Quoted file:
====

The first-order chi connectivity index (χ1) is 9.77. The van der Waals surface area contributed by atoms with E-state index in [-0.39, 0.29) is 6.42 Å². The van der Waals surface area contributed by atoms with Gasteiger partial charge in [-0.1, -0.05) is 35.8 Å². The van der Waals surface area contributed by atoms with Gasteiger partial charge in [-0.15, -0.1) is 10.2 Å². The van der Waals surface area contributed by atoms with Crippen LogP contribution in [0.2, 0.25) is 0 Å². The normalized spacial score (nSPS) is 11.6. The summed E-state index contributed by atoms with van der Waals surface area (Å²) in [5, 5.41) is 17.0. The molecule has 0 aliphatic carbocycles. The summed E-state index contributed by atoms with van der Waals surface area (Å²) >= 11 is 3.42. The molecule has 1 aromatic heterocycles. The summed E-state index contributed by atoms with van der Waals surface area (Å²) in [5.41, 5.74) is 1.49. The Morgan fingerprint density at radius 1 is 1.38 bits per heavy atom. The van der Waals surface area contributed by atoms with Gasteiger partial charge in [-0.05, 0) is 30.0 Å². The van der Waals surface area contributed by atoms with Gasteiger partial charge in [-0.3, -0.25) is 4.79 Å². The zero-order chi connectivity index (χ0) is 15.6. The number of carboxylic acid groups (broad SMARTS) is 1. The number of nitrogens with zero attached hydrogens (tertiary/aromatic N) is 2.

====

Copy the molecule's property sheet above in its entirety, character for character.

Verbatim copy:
The first-order chi connectivity index (χ1) is 9.77. The van der Waals surface area contributed by atoms with E-state index in [-0.39, 0.29) is 6.42 Å². The van der Waals surface area contributed by atoms with Gasteiger partial charge in [-0.1, -0.05) is 35.8 Å². The van der Waals surface area contributed by atoms with Gasteiger partial charge in [-0.15, -0.1) is 10.2 Å². The van der Waals surface area contributed by atoms with Crippen LogP contribution in [0.2, 0.25) is 0 Å². The normalized spacial score (nSPS) is 11.6. The summed E-state index contributed by atoms with van der Waals surface area (Å²) in [5, 5.41) is 17.0. The molecule has 0 aliphatic carbocycles. The summed E-state index contributed by atoms with van der Waals surface area (Å²) >= 11 is 3.42. The molecule has 1 aromatic heterocycles. The summed E-state index contributed by atoms with van der Waals surface area (Å²) in [5.41, 5.74) is 1.49. The Morgan fingerprint density at radius 1 is 1.38 bits per heavy atom. The van der Waals surface area contributed by atoms with Gasteiger partial charge in [-0.05, 0) is 30.0 Å². The van der Waals surface area contributed by atoms with Gasteiger partial charge in [-0.3, -0.25) is 4.79 Å². The zero-order chi connectivity index (χ0) is 15.6. The number of carboxylic acid groups (broad SMARTS) is 1. The number of nitrogens with zero attached hydrogens (tertiary/aromatic N) is 2.